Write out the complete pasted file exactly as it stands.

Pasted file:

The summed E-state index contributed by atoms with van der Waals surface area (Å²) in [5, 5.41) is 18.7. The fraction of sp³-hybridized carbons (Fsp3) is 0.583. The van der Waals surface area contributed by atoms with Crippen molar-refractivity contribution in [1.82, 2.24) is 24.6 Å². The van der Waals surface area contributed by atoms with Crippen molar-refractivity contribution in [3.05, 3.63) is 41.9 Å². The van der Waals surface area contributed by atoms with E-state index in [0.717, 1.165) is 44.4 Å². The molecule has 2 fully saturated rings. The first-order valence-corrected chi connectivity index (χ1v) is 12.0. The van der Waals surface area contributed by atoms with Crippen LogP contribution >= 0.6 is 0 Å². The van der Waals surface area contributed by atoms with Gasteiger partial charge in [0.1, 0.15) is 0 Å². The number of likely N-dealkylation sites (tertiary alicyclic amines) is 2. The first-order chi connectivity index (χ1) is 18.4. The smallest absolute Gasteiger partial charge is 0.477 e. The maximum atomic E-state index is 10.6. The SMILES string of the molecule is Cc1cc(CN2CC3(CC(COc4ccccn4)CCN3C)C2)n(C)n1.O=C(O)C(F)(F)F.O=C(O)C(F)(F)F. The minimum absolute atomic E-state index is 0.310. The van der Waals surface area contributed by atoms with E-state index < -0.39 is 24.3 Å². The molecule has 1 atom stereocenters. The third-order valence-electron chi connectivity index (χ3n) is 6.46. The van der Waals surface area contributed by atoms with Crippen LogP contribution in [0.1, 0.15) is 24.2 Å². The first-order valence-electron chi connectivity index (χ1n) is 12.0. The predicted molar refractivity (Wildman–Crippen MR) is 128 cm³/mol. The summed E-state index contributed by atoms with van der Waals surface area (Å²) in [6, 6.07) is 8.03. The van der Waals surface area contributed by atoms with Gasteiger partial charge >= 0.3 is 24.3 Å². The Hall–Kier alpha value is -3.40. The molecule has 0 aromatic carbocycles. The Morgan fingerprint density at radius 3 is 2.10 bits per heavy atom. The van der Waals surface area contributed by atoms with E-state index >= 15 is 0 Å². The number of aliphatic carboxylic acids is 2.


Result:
The summed E-state index contributed by atoms with van der Waals surface area (Å²) in [5, 5.41) is 18.7. The fraction of sp³-hybridized carbons (Fsp3) is 0.583. The van der Waals surface area contributed by atoms with Crippen molar-refractivity contribution in [1.82, 2.24) is 24.6 Å². The van der Waals surface area contributed by atoms with Crippen molar-refractivity contribution in [3.05, 3.63) is 41.9 Å². The van der Waals surface area contributed by atoms with E-state index in [0.717, 1.165) is 44.4 Å². The molecule has 2 fully saturated rings. The first-order valence-corrected chi connectivity index (χ1v) is 12.0. The van der Waals surface area contributed by atoms with Crippen LogP contribution >= 0.6 is 0 Å². The van der Waals surface area contributed by atoms with Gasteiger partial charge in [0.1, 0.15) is 0 Å². The number of likely N-dealkylation sites (tertiary alicyclic amines) is 2. The first-order chi connectivity index (χ1) is 18.4. The smallest absolute Gasteiger partial charge is 0.477 e. The maximum atomic E-state index is 10.6. The SMILES string of the molecule is Cc1cc(CN2CC3(CC(COc4ccccn4)CCN3C)C2)n(C)n1.O=C(O)C(F)(F)F.O=C(O)C(F)(F)F. The minimum absolute atomic E-state index is 0.310. The van der Waals surface area contributed by atoms with E-state index < -0.39 is 24.3 Å². The molecule has 1 atom stereocenters. The third-order valence-electron chi connectivity index (χ3n) is 6.46. The van der Waals surface area contributed by atoms with Crippen LogP contribution in [0.1, 0.15) is 24.2 Å². The first-order valence-electron chi connectivity index (χ1n) is 12.0. The predicted molar refractivity (Wildman–Crippen MR) is 128 cm³/mol. The summed E-state index contributed by atoms with van der Waals surface area (Å²) in [6, 6.07) is 8.03. The van der Waals surface area contributed by atoms with Gasteiger partial charge >= 0.3 is 24.3 Å². The Hall–Kier alpha value is -3.40. The molecule has 0 aromatic carbocycles. The Morgan fingerprint density at radius 3 is 2.10 bits per heavy atom. The van der Waals surface area contributed by atoms with E-state index >= 15 is 0 Å². The number of aliphatic carboxylic acids is 2.